Dr. Lam received royalties from the sale of Tai Chi for Arthritis video/DVD and a book titled Overcoming Arthritis.
Physical activity for osteoarthritis management: A randomized controlled clinical trial evaluating hydrotherapy or Tai Chi classes†
Version of Record online: 29 MAR 2007
Copyright © 2007 by the American College of Rheumatology
Arthritis Care & Research
Volume 57, Issue 3, pages 407–414, 15 April 2007
How to Cite
Fransen, M., Nairn, L., Winstanley, J., Lam, P. and Edmonds, J. (2007), Physical activity for osteoarthritis management: A randomized controlled clinical trial evaluating hydrotherapy or Tai Chi classes. Arthritis & Rheumatism, 57: 407–414. doi: 10.1002/art.22621
ClinicalTrials.gov identifier: NCT00123994
- Issue online: 29 MAR 2007
- Version of Record online: 29 MAR 2007
- Manuscript Accepted: 25 AUG 2006
- Manuscript Received: 4 JUN 2006
- National Arthritis and Musculoskeletal Conditions Improvements grant
- University of New South Wales
- St. George Division of General Practice
- Central Sydney Division of General Practice
- Tai Chi;
To determine whether Tai Chi or hydrotherapy classes for individuals with chronic symptomatic hip or knee osteoarthritis (OA) result in measurable clinical benefits.
A randomized controlled trial was conducted among 152 older persons with chronic symptomatic hip or knee OA. Participants were randomly allocated for 12 weeks to hydrotherapy classes (n = 55), Tai Chi classes (n = 56), or a waiting list control group (n = 41). Outcomes were assessed 12 and 24 weeks after randomization and included pain and physical function (Western Ontario and McMaster Universities Osteoarthritis Index), general health status (Medical Outcomes Study Short Form 12 Health Survey [SF-12], version 2), psychological well-being, and physical performance (Up and Go test, 50-foot walk time, timed stair climb).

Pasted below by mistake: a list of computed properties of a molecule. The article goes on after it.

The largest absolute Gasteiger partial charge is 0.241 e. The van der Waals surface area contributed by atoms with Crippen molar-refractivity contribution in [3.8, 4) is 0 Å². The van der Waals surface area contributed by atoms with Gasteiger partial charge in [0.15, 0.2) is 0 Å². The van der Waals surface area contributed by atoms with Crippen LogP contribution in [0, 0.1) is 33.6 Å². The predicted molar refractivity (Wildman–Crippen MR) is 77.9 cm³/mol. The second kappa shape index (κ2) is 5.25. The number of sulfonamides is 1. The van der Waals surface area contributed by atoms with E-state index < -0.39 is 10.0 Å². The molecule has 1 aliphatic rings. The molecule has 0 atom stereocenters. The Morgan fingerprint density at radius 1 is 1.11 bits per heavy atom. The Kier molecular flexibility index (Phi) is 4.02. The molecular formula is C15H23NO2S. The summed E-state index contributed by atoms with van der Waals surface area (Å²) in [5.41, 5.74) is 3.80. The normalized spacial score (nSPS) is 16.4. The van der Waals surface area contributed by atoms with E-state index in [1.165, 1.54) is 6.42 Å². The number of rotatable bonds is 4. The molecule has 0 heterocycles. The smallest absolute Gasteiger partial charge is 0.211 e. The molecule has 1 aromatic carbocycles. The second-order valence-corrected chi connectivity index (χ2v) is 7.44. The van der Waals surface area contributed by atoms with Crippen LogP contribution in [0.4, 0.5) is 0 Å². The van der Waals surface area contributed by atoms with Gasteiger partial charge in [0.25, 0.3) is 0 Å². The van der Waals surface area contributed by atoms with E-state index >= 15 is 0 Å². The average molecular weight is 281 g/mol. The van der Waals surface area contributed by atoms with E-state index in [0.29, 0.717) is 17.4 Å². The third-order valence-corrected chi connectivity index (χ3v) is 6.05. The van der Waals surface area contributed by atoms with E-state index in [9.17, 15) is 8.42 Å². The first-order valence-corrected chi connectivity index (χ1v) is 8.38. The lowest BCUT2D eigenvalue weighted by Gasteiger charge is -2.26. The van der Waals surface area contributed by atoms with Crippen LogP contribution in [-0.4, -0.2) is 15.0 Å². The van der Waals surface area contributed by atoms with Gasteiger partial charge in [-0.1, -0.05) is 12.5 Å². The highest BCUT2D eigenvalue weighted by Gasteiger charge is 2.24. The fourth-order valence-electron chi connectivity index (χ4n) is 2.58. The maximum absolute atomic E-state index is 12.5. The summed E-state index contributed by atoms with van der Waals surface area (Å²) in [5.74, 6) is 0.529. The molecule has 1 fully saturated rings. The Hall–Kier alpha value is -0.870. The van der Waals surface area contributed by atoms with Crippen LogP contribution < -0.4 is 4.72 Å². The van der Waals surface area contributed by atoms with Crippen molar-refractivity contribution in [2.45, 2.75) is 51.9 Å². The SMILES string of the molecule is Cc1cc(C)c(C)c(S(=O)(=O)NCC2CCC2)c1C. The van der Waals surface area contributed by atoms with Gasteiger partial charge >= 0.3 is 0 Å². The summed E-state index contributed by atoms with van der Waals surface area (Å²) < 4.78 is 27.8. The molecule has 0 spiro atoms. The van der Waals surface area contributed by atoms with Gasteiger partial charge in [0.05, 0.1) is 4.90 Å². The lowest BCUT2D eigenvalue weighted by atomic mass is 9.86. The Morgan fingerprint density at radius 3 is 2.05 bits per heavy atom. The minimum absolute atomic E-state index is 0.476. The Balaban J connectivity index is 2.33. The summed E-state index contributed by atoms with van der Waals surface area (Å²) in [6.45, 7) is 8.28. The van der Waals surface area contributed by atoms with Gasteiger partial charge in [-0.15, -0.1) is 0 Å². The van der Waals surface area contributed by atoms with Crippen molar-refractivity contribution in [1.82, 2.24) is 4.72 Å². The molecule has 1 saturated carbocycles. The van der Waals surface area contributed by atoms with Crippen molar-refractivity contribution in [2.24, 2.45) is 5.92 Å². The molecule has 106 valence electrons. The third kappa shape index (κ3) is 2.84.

At 12 weeks, compared with controls, participants allocated to hydrotherapy classes demonstrated mean improvements (95% confidence interval) of 6.5 (0.4, 12.7) and 10.5 (3.6, 14.5) for pain and physical function scores (range 0–100), respectively, whereas participants allocated to Tai Chi classes demonstrated improvements of 5.2 (−0.8, 11.1) and 9.7 (2.8, 16.7), respectively. Both class allocations achieved significant improvements in the SF-12 physical component summary score, but only allocation to hydrotherapy achieved significant improvements in the physical performance measures. All significant improvements were sustained at 24 weeks. In this almost exclusively white sample, class attendance was higher for hydrotherapy, with 81% attending at least half of the available 24 classes, compared with 61% for Tai Chi.
Access to either hydrotherapy or Tai Chi classes can provide large and sustained improvements in physical function for many older, sedentary individuals with chronic hip or knee OA.